The DOH’s Philippine Health Facility Development Plan (PHFDP) mapped and constructed primary care facilities (PCFs) in each province using the following considerations: land and building availability, accessibility to transportation, land topography, access to utilities, level of hazard, and socio-economic situation. Developing similar parameters to better situate BUCAS centers is imperative. 

Planning for resilience: Given that the Philippines ranked first in the list of disaster risk countries in 2023, developing resilient health infrastructure should go beyond constructing climate-resilient buildings. Accounting for resilience should consider the capacity of existing health systems to ensure minimal disruption to services, and the accessibility of road and transport networks relative to the population at risk during disaster and conflict.

Strengthening local government capacities: We further recommend that the initiative be careful not to undermine the efforts of decentralization. A top-down approach may overlook local context sensitivity and the capacity of local decision-making authorities, potentially leading to services that may not adequately address local health disparities. Establishing primary care facilities should be a collaborative effort between the national and local governments to strengthen the capacity of local health departments and promote an inclusive and tailored approach to healthcare delivery. 

Linking with existing health systems: Currently, recommendations to integrate services of BUCAS with Malasakit Centers, Super Health Centers and Regional Specialty Centers have been put forward by Senator Bong Go. While BUCAS centers are intended to be managed by the DOH, links with existing public hospitals, rural health units, and other healthcare systems should be developed to ensure the continuity of care, enhance referral pathways, and provide comprehensive health services for the patients.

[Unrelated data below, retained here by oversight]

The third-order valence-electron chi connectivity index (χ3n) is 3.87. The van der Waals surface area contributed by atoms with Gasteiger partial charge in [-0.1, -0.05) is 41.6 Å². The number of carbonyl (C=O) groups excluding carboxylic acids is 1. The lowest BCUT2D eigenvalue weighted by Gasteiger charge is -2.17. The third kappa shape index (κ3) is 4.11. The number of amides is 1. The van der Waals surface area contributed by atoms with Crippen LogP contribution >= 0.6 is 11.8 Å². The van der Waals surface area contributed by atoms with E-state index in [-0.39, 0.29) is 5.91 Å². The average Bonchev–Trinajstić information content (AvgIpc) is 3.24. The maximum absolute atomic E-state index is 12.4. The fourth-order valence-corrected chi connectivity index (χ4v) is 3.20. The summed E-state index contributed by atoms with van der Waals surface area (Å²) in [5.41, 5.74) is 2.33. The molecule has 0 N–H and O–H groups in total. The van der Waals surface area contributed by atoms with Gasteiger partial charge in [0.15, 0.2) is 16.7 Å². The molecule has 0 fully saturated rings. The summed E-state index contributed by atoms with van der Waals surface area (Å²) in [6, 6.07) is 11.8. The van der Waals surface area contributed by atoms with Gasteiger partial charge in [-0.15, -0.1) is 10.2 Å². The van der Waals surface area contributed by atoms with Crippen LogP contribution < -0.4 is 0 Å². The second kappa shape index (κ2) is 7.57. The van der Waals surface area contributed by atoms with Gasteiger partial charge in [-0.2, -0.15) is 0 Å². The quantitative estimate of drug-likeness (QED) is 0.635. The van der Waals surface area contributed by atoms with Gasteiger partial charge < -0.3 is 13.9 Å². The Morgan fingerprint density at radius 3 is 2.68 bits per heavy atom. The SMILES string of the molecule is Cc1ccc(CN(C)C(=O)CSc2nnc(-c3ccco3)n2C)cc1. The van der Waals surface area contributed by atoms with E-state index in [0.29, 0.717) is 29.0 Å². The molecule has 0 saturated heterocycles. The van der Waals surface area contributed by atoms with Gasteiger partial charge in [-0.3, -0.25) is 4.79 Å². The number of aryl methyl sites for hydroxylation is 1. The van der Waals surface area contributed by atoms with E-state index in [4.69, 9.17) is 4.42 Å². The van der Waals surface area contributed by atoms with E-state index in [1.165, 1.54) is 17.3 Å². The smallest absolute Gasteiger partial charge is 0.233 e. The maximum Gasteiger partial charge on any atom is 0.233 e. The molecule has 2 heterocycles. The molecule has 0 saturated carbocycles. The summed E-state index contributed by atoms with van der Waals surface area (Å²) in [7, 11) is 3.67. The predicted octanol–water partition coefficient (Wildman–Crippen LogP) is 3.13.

Scaling for sustainability: The current plan for constructing BUCAS centers spans five years. While the objective is not to continuously increase the number of health facilities, scaling similar interventions to address the health needs of the population requires capacitating healthcare personnel, maintaining the infrastructure, and improving collaboration with respective local governments to maximize the use and allocation of resources. 

We reiterate that the government’s goal to construct additional healthcare facilities is of utmost importance and warrants full attention. After all, the health stations, RHUs, and HCs serve as entry points into the health system.

However, the effectiveness of infrastructure hinges on more than just steel and concrete. Policymakers should prioritize initiatives that strengthen not only infrastructure but also address the underlying barriers to healthcare access for the poor. 

More than building structures, we must break down barriers to healthcare access. –

Kenneth Y. Hartigan-Go is the Senior Research Fellow for Health Governance at the Ateneo Policy Center, School of Government, at the Ateneo de Manila University.

Angel Faye G. Castillo is the Program Manager for Health Governance at the Ateneo Policy Center, School of Government, at the Ateneo de Manila University.

Ella Mae C. Eleazar is the Research Assistant for Health Governance at the Ateneo Policy Center, School of Government, at the Ateneo de Manila University.